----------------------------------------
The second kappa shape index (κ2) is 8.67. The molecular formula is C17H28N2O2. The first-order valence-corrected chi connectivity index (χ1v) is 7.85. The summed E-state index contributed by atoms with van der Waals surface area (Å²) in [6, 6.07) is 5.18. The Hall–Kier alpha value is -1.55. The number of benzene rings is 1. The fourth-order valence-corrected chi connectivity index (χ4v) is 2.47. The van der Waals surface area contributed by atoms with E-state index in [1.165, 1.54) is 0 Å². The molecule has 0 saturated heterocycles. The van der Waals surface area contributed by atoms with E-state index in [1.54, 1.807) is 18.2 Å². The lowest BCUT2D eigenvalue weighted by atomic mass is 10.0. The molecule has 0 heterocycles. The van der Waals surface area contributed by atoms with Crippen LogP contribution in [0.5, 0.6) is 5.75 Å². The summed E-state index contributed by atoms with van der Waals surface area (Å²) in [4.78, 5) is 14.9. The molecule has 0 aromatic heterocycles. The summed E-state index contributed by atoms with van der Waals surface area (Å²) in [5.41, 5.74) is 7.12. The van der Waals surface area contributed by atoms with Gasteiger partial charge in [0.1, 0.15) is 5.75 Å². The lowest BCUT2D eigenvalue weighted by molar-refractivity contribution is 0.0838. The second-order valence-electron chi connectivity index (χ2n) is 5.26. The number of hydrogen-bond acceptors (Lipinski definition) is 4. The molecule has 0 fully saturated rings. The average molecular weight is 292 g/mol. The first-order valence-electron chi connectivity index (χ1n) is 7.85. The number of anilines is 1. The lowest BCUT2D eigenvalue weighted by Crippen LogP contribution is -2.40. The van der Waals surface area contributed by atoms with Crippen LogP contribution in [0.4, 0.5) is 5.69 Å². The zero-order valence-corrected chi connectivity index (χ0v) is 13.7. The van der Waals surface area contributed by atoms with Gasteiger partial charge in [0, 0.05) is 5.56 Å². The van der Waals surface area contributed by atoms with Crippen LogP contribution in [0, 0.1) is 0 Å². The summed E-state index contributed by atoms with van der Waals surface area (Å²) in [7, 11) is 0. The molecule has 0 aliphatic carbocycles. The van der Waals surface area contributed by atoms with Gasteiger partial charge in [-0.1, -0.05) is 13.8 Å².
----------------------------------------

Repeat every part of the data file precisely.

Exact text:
The second kappa shape index (κ2) is 8.67. The molecular formula is C17H28N2O2. The first-order valence-corrected chi connectivity index (χ1v) is 7.85. The summed E-state index contributed by atoms with van der Waals surface area (Å²) in [6, 6.07) is 5.18. The Hall–Kier alpha value is -1.55. The number of benzene rings is 1. The fourth-order valence-corrected chi connectivity index (χ4v) is 2.47. The van der Waals surface area contributed by atoms with E-state index in [1.165, 1.54) is 0 Å². The molecule has 0 saturated heterocycles. The van der Waals surface area contributed by atoms with E-state index in [1.54, 1.807) is 18.2 Å². The lowest BCUT2D eigenvalue weighted by atomic mass is 10.0. The molecule has 0 heterocycles. The van der Waals surface area contributed by atoms with Crippen LogP contribution in [0.5, 0.6) is 5.75 Å². The summed E-state index contributed by atoms with van der Waals surface area (Å²) in [4.78, 5) is 14.9. The molecule has 0 aromatic heterocycles. The summed E-state index contributed by atoms with van der Waals surface area (Å²) in [5.41, 5.74) is 7.12. The van der Waals surface area contributed by atoms with Gasteiger partial charge in [0.1, 0.15) is 5.75 Å². The lowest BCUT2D eigenvalue weighted by molar-refractivity contribution is 0.0838. The second-order valence-electron chi connectivity index (χ2n) is 5.26. The number of hydrogen-bond acceptors (Lipinski definition) is 4. The molecule has 0 fully saturated rings. The average molecular weight is 292 g/mol. The first-order valence-electron chi connectivity index (χ1n) is 7.85. The number of anilines is 1. The lowest BCUT2D eigenvalue weighted by Crippen LogP contribution is -2.40. The van der Waals surface area contributed by atoms with Crippen LogP contribution in [0.4, 0.5) is 5.69 Å². The zero-order valence-corrected chi connectivity index (χ0v) is 13.7. The van der Waals surface area contributed by atoms with Gasteiger partial charge in [0, 0.05) is 5.56 Å². The van der Waals surface area contributed by atoms with Crippen LogP contribution in [0, 0.1) is 0 Å². The summed E-state index contributed by atoms with van der Waals surface area (Å²) in [7, 11) is 0. The molecule has 0 aliphatic carbocycles. The van der Waals surface area contributed by atoms with Gasteiger partial charge in [-0.1, -0.05) is 13.8 Å².